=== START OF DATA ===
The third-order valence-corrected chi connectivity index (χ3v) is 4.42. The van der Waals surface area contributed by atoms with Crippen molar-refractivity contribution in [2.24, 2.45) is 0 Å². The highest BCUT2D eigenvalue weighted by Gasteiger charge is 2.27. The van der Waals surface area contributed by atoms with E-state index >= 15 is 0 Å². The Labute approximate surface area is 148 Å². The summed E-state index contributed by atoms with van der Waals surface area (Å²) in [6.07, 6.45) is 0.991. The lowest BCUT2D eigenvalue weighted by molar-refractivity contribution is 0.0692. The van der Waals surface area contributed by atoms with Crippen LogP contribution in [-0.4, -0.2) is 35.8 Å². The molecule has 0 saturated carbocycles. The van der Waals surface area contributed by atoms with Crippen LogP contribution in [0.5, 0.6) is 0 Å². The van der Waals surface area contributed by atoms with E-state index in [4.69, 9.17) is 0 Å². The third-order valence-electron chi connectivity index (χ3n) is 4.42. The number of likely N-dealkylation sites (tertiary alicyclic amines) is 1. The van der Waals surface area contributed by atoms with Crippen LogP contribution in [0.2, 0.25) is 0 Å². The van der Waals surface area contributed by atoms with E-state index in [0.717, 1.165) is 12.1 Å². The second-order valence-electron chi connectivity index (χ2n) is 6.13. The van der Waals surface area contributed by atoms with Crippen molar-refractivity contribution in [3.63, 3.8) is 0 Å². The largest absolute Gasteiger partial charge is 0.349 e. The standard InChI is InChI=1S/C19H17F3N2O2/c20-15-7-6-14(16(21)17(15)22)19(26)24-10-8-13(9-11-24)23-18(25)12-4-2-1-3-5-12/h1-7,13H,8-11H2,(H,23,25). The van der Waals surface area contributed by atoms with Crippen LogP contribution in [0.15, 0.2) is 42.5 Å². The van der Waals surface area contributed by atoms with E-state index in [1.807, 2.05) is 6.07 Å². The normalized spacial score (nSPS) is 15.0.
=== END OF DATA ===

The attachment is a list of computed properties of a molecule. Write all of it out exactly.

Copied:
The third-order valence-corrected chi connectivity index (χ3v) is 4.42. The van der Waals surface area contributed by atoms with Crippen molar-refractivity contribution in [2.24, 2.45) is 0 Å². The highest BCUT2D eigenvalue weighted by Gasteiger charge is 2.27. The van der Waals surface area contributed by atoms with E-state index >= 15 is 0 Å². The Labute approximate surface area is 148 Å². The summed E-state index contributed by atoms with van der Waals surface area (Å²) in [6.07, 6.45) is 0.991. The lowest BCUT2D eigenvalue weighted by molar-refractivity contribution is 0.0692. The van der Waals surface area contributed by atoms with Crippen LogP contribution in [-0.4, -0.2) is 35.8 Å². The molecule has 0 saturated carbocycles. The van der Waals surface area contributed by atoms with Crippen LogP contribution in [0.5, 0.6) is 0 Å². The van der Waals surface area contributed by atoms with E-state index in [4.69, 9.17) is 0 Å². The third-order valence-electron chi connectivity index (χ3n) is 4.42. The number of likely N-dealkylation sites (tertiary alicyclic amines) is 1. The van der Waals surface area contributed by atoms with Crippen LogP contribution in [0.2, 0.25) is 0 Å². The van der Waals surface area contributed by atoms with E-state index in [0.717, 1.165) is 12.1 Å². The second-order valence-electron chi connectivity index (χ2n) is 6.13. The van der Waals surface area contributed by atoms with Crippen molar-refractivity contribution in [3.63, 3.8) is 0 Å². The largest absolute Gasteiger partial charge is 0.349 e. The standard InChI is InChI=1S/C19H17F3N2O2/c20-15-7-6-14(16(21)17(15)22)19(26)24-10-8-13(9-11-24)23-18(25)12-4-2-1-3-5-12/h1-7,13H,8-11H2,(H,23,25). The van der Waals surface area contributed by atoms with Crippen LogP contribution in [0.15, 0.2) is 42.5 Å². The van der Waals surface area contributed by atoms with E-state index in [1.807, 2.05) is 6.07 Å². The normalized spacial score (nSPS) is 15.0.